Predestination's pace is too slack, and the brothers are so painfully tentative as storytellers that the easily guessed big twist gets three separate reveals.
A messy but affecting parable about fate, gender, and identity. And time, which combines the three.
A brisk, twisty, and atmospheric science-fiction thriller that piques the imagination and the senses with the low-rent exuberance of fifties drive-in classics.
A stylish sci-fi adventure anchored by strong performances from Ethan Hawke and Australian newcomer Sarah Snook.
As soon as the credits rolled on "Predestination," I wanted to watch it again. It was even more of a mind-dance the second time around.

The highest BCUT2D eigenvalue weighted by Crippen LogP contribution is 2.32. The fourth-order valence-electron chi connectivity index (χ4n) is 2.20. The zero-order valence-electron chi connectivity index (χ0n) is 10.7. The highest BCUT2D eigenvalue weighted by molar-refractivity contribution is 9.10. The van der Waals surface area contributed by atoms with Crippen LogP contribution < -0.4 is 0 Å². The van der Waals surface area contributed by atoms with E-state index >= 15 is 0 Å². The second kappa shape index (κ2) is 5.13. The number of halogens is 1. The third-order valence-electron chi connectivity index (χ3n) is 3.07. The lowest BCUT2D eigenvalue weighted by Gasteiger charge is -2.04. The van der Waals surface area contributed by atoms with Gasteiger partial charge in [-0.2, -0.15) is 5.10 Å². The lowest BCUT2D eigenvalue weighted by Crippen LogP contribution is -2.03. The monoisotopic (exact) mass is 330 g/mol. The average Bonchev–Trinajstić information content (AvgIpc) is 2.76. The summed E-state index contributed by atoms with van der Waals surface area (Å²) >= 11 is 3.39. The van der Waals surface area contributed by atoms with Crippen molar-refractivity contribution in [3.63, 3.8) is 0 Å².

This is a deeply solipsistic movie, but how deep is something you'll need to find out for yourself.
You won't be able to take your eyes off Sarah Snook, an Aussie actress who makes whatever sex she's playing almost irrelevant. You watch her. You hear her. You believe.
At the heart of "Predestination" ... are the two central performances by Ethan Hawke and Sarah Snook that bring genuine emotional weight to a storyline that could have easily plunged into utter nonsense.
Predestination is a hair-raising, emotionally resonant thriller that fleshes out Heinlein's minimalist conceptual piece with strong characterization and an absorbing story line about domestic terrorism and murder.